This exuberant vehicle will expand the thinking of those just beginning to comprehend clocks and calendars.

A series of thoughtful metaphors and diverse characters takes viewers through the manifold dimensions of time.

In how to (2013), Morstad playfully portrays concepts both invisible (the breeze, bravery) and discernible (washing socks). In this companion volume, she tackles time. Like a spiderweb, time is difficult to see; like cut hair, it disappears after growth. Minutes move slowly at school and speed by as a wave knocks over a sand castle. Morstad’s lyrical language is perfectly paced: “Time is a song. / Dancing you quick!” These lines are paired with three solitary figures in dresses, each superimposed on itself several times in variations of movement and tonality. Across the gutter, the text reads: “Or pulling you, / long and stretching, / slow and low, / to the sound of a cello.” Here a Black child is shown in an interlocking sequence of nine steps, each iteration contributing to a rainbow effect. Assorted colors (with a cheerful magenta playing a prominent role), sizes, and patterns create visual pleasure and make the abstract concrete, while solid, spacious backgrounds prompt contemplation. The spread showing that “Time is a sunbeam…” contrasts a sleeping cat in the warm shadows cast by plants at a sunlit window with the facing page’s black silhouettes and a repositioned animal absorbing changed light.

This exuberant vehicle will expand the thinking of those just beginning to comprehend clocks and calendars. (Picture book. 4-7)

Pub Date: Sept. 21, 2021

ISBN: 978-0-7352-6754-1

Page Count: 56

Publisher: Tundra Books

Review Posted Online: June 28, 2021

Kirkus Reviews Issue: July 15, 2021


As ephemeral as a valentine.

Daywalt and Jeffers’ wandering crayons explore love.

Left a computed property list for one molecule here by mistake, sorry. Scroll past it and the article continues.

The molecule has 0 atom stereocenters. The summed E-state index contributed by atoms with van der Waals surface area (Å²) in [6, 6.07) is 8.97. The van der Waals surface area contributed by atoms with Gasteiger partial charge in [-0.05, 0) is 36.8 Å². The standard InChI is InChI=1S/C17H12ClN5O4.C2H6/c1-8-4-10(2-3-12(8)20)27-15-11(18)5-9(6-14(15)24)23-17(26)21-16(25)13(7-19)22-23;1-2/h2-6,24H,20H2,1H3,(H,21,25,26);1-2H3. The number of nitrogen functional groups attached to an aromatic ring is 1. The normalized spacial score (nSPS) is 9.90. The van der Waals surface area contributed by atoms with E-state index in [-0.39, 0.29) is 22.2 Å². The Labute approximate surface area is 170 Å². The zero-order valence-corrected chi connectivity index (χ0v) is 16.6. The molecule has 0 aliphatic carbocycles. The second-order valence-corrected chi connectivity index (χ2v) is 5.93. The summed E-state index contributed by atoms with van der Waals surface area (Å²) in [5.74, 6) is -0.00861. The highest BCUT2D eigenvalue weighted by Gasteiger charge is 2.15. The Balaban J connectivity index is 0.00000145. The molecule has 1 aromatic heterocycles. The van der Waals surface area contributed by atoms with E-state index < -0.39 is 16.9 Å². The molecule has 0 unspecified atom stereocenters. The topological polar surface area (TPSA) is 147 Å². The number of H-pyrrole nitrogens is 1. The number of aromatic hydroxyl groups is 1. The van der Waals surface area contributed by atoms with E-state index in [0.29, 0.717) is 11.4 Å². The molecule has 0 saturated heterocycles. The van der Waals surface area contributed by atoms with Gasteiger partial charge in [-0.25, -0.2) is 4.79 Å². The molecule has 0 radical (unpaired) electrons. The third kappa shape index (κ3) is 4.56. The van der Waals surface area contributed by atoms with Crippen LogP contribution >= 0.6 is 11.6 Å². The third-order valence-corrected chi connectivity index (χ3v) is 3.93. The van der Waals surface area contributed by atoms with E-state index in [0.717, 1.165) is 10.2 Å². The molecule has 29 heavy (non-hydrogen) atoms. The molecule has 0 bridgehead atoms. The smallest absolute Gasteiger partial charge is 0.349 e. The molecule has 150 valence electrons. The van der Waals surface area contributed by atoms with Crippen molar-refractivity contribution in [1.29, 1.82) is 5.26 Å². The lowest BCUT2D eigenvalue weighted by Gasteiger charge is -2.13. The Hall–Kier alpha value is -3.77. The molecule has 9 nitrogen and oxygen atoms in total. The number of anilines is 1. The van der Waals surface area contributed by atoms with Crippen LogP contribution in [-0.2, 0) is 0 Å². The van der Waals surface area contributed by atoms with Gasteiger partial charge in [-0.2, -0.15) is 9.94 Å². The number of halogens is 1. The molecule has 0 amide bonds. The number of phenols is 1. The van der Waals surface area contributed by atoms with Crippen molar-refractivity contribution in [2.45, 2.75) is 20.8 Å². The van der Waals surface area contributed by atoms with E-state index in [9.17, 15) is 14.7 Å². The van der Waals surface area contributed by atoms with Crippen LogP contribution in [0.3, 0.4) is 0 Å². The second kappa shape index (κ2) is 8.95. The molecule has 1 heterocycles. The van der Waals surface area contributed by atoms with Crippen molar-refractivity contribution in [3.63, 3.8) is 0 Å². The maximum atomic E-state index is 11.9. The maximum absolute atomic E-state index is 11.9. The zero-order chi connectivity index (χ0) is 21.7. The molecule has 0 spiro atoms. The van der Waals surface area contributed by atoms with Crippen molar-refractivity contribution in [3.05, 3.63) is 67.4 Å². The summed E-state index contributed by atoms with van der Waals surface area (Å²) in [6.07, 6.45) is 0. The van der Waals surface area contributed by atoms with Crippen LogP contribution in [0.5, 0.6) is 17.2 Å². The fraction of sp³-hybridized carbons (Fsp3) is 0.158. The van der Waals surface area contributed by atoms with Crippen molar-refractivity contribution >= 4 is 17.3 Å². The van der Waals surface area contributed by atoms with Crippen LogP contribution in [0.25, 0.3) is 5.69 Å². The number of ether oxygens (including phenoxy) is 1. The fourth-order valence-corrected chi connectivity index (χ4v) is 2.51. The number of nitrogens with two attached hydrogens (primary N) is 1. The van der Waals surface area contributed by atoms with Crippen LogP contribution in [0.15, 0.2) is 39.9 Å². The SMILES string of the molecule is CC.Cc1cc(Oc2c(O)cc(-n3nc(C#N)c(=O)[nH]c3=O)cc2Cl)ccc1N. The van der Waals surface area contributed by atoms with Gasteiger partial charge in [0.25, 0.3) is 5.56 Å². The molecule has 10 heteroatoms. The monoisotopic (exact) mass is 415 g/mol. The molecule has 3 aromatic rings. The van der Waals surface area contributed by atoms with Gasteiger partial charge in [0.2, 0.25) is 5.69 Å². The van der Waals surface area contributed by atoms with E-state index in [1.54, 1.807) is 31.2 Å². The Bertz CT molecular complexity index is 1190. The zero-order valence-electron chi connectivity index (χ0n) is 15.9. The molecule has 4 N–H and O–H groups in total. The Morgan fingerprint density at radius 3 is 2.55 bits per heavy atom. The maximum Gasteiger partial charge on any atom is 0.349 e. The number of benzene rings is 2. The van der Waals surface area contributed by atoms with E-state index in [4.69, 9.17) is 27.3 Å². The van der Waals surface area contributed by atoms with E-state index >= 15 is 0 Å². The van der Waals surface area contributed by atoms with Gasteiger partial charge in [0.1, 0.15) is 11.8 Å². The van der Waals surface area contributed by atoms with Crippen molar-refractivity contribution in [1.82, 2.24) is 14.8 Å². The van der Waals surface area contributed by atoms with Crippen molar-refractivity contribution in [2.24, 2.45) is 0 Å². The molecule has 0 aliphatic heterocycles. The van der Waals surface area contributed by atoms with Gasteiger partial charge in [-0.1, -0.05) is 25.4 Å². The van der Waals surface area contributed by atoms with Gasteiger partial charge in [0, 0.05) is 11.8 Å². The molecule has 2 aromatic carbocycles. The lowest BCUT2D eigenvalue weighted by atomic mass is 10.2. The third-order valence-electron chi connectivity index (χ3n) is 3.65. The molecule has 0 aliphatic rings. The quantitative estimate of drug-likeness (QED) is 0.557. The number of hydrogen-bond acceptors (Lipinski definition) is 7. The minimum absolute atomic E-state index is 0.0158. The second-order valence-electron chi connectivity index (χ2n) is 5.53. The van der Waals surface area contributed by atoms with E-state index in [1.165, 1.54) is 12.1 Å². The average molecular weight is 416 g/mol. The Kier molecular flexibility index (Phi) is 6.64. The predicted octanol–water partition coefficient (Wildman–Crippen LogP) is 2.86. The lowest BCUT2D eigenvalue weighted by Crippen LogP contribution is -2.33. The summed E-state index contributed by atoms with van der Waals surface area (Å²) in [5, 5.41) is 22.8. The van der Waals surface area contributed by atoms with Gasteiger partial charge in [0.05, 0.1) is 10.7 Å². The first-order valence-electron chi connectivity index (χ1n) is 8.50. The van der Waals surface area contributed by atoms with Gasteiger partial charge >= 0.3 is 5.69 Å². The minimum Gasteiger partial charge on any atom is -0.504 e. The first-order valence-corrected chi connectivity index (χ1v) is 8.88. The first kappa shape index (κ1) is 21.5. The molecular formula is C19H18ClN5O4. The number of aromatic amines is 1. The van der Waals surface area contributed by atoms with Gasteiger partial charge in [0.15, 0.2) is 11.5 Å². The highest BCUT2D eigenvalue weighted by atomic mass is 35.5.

Each double-page spread offers readers a vision of one of the anthropomorphic crayons on the left along with the statement “Love is [color].” The word love is represented by a small heart in the appropriate color. Opposite, childlike crayon drawings explain how that color represents love. So, readers learn, “love is green. / Because love is helpful.” The accompanying crayon drawing depicts two alligators, one holding a recycling bin and the other tossing a plastic cup into it, offering readers two ways of understanding green. Some statements are thought-provoking: “Love is white. / Because sometimes love is hard to see,” reaches beyond the immediate image of a cat’s yellow eyes, pink nose, and black mouth and whiskers, its white face and body indistinguishable from the paper it’s drawn on, to prompt real questions. “Love is brown. / Because sometimes love stinks,” on the other hand, depicted by a brown bear standing next to a brown, squiggly turd, may provoke giggles but is fundamentally a cheap laugh. Some of the color assignments have a distinctly arbitrary feel: Why is purple associated with the imagination and pink with silliness? Fans of The Day the Crayons Quit (2013) hoping for more clever, metaliterary fun will be disappointed by this rather syrupy read.

As ephemeral as a valentine. (Picture book. 4-6)

Pub Date: Dec. 24, 2019

ISBN: 978-1-5247-9268-8

Page Count: 32

Publisher: Penguin Workshop

Review Posted Online: Feb. 1, 2021


While this is a fairly bland treatment compared to Deborah Lee Rose and Carey Armstrong-Ellis’ The Twelve Days of...

Rabe follows a young girl through her first 12 days of kindergarten in this book based on the familiar Christmas carol.

The typical firsts of school are here: riding the bus, making friends, sliding on the playground slide, counting, sorting shapes, laughing at lunch, painting, singing, reading, running, jumping rope, and going on a field trip. While the days are given ordinal numbers, the song skips the cardinal numbers in the verses, and the rhythm is sometimes off: “On the second day of kindergarten / I thought it was so cool / making lots of friends / and riding the bus to my school!” The narrator is a white brunette who wears either a tunic or a dress each day, making her pretty easy to differentiate from her classmates, a nice mix in terms of race; two students even sport glasses. The children in the ink, paint, and collage digital spreads show a variety of emotions, but most are happy to be at school, and the surroundings will be familiar to those who have made an orientation visit to their own schools.

While this is a fairly bland treatment compared to Deborah Lee Rose and Carey Armstrong-Ellis’ The Twelve Days of Kindergarten (2003), it basically gets the job done. (Picture book. 4-7)

Pub Date: June 21, 2016

ISBN: 978-0-06-234834-0

Page Count: 32

Publisher: Harper/HarperCollins

Review Posted Online: May 3, 2016

Kirkus Reviews Issue: June 1, 2016

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